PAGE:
11. Looking at the matter from another pointof view, it may be asked that if the Nawab Bahadur is not the owner of the properties, who is? Ifthe Government be the owner, it should have beenpossible for the Government to transfer or dealwith the properties in any manner at their pleasure, but it is clearly impossible to contend thatthe Government have any right of ownership inthe properties.
It appears to me that the notion that the properties belonged to the Government arose from a confusion as to what the term 'State Property' in the report of the Commissioners meant and because the word 'State' was taken as meaning the Government of the country, whereas it really meant the State of Murshidabad or the State of the Nawab Nazim, the Government of the country were not the owners of the property at any time and they are not the owners now.
Dealing with the deed and Act XV of 1891, Pearson and Malik JJ., observed in 'Civil Partition Case No. 1251 of 1931 (Cal) (A)' decided on the 29th February 1932 (unreported) as follows:
'There is nothing here to confer any rights or ownership or disposition on the Secretary of State with or without the concurrence of the Nawab Bahadur.'
With respect, it appears to me that the learned Judges held rightly that any right of ownership in the Government was out of the question.
12. If the ownership be not in the Govern-ment, it must be in some one and It appears me that it can be in no one other than the Nawab Bahadur himself. Indeed, unless he was the owner and had the right to deal with and dispose of the properties In that capacity, there could be no meaning in putting his rights of disposition under restraint. Nor could there be any meaning in Section 5 of the Act of 1891 providing that the pro-perties would descend from Nawab to Nawab.
It is perfectly clear that when the deed saidthat the properties would be 'held and enjoyedby the Nawab Bahadur', it used words of conveyance in the habendum clause and when it proceeded to impose limitations on the Nawab's rights of transfer, it did so on the basis that the Nawabwas the owner of the properties and, without suchlimitations, would have unfettered rights to dealwith them. Even the bar imposed by the deedof settlement is not absolute, since the NawabBahadur is only restrained from making a demiseexcept with the approval of the Governor ofBengal.
I am accordingly of opinion that the concept on which the deed of settlement is based and its actual provisions, both make it clear that the Nawab Bahadur was made the owner of the properties, subject to certain restrictions as regards the right of alienation, as distinguished from the holder of them for the time being, which was possible and appropriate when the Nawab was a Nawab Nazim and he had a notional State.
13. There are certain indications to show that the Legislature itself regarded the Nawab as the owner of the properties whenever it had occasion to refer to them. The preamble to the Act of 1873 spoke of 'the said Nawab Nazim and his property'; and the long title of the Murshi-dabad Estate Administration Act, 1933, is 'An Act to provide for the appointment of a Manager on behalf of the Secretary of State of the properties of the Nawab Bahadur of Murshidabad and to define the powers and duties of the manager'.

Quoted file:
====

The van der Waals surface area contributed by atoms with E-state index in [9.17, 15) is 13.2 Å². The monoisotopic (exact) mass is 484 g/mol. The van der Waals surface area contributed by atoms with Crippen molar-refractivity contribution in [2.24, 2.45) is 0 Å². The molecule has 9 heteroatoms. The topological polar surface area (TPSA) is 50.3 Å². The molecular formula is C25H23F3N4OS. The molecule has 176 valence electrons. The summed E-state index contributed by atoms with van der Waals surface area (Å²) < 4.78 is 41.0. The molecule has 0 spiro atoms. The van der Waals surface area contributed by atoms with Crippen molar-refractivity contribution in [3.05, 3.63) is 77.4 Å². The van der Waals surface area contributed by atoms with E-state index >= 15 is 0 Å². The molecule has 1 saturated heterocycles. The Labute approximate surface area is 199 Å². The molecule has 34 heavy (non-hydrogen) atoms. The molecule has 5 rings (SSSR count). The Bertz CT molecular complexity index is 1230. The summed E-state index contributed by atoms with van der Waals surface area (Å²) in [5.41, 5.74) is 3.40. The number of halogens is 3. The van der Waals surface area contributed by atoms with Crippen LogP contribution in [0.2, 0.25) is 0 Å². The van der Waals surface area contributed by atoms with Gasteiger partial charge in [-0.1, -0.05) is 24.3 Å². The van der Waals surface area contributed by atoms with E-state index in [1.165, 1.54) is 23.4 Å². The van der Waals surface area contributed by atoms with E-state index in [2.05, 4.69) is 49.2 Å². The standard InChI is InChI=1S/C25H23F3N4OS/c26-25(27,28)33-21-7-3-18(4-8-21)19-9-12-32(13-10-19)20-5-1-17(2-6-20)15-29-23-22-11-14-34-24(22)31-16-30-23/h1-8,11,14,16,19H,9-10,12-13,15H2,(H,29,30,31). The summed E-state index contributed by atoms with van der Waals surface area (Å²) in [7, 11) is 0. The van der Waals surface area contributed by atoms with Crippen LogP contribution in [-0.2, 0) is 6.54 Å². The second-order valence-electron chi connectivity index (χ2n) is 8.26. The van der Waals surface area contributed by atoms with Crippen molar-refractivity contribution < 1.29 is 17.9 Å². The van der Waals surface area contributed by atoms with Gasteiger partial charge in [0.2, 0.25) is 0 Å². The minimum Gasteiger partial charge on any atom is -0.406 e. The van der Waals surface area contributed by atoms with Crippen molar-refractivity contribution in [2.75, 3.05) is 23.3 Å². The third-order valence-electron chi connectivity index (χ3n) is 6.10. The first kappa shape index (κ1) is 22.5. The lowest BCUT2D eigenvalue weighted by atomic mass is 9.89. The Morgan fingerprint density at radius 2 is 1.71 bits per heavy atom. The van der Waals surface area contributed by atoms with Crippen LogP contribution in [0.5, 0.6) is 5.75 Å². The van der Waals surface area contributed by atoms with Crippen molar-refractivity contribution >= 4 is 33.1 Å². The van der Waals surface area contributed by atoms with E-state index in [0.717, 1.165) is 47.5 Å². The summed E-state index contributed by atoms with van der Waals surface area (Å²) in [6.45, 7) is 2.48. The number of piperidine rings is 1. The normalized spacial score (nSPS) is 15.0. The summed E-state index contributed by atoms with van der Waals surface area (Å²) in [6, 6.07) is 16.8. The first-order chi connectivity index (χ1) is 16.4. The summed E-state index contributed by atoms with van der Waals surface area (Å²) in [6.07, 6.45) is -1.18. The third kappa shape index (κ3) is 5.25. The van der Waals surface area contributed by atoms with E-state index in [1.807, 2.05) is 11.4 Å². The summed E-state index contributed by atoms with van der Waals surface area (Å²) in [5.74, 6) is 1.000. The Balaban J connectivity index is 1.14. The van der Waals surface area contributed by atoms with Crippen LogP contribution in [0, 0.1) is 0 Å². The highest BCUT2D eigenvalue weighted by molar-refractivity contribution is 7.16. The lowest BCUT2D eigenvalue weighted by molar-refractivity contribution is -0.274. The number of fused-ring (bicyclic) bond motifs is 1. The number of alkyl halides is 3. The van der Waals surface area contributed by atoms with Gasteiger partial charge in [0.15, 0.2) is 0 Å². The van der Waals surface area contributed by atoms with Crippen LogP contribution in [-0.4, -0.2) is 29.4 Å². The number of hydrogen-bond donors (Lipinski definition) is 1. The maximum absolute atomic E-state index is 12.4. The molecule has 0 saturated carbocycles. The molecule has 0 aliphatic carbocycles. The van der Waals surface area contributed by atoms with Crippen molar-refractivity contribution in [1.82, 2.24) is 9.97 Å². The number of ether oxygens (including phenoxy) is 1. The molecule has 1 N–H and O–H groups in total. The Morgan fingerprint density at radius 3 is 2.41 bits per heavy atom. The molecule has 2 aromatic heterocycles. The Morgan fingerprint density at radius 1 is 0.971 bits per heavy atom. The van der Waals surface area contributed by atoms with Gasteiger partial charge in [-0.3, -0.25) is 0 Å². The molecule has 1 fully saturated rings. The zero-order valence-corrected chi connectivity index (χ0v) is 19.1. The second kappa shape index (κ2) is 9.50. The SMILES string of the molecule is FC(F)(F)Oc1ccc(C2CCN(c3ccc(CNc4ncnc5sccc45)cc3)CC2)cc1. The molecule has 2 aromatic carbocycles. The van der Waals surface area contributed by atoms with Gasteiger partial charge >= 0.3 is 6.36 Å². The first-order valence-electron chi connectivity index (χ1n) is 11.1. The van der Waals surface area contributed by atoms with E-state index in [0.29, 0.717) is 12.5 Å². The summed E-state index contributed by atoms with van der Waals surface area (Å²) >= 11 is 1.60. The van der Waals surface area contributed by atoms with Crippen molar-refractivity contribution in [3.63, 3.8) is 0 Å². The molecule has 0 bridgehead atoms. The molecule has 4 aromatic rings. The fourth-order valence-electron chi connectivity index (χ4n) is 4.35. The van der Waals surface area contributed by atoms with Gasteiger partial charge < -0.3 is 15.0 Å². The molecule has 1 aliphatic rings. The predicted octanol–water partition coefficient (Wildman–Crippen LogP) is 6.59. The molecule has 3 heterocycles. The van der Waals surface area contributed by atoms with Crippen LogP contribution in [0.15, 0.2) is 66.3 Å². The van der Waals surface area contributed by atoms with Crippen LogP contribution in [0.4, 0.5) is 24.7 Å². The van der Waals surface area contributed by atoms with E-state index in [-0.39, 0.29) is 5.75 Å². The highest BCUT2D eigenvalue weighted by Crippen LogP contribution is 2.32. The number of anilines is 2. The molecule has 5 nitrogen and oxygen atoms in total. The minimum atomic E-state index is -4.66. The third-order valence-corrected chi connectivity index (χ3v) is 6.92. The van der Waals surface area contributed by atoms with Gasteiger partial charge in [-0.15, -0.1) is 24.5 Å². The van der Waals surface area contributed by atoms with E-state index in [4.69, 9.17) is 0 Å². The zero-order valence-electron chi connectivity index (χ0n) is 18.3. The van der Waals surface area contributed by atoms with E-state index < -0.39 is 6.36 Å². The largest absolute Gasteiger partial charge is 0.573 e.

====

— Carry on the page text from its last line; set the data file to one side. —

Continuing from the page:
It appears from the Gazette of India of 9-9-1933, that Bill No. 44 of 1932 which subsequently became the Murshidabad Estate Administration Act was published along with the long title and must, therefore, have been considered and passed by the Legislature. I do not rely much on these indications in the statutes, but I may point out that the long title of the Murshidabad Estate Administration Act does show that, in the view of that Act, the properties referred to in it were properties of the Nawab Bahadur.
'It is now settled law.' observed Maxwell,'that the title of a statute is an important partof the Act, and may be referred to for the purpose of ascertaining its general scope, and ofthrowing Jight on its construction. This rule seemsto apply alike to the 'long' and the 'short' title.'(See Maxwell on Interpretations of Statutes, NinthEdition, page 44). I need only add that the properties with whichthe Murshidabad Estate Administration Act is concerned are 'immovable properties of the estate'and that term has been defined in the Act asmeaning the properties contained in the Schedulesto the indenture included in and confirmed by theAct f 1891, together with certain subsequent additions.
They, therefore, are the same properties as those specified in Schedules I and II of the report of the Commissioners and Schedules of the same numbers to the deed of settlement as also those specified in Schedule III to the deed.
14. Some light may also be drawn from references to the properties and the status of the Nawab in judicial decisions. In the case of --'Wasif Ali v. Karnani Industrial Bank Ltd.' , it was contended before the Judicial Committee that the rents derived, by the Nawab Bahadur from the properties were' of the nature of a political pension and, therefore exempt from attachment under head (g) of the exceptions to Section 60(1), Civil P. C.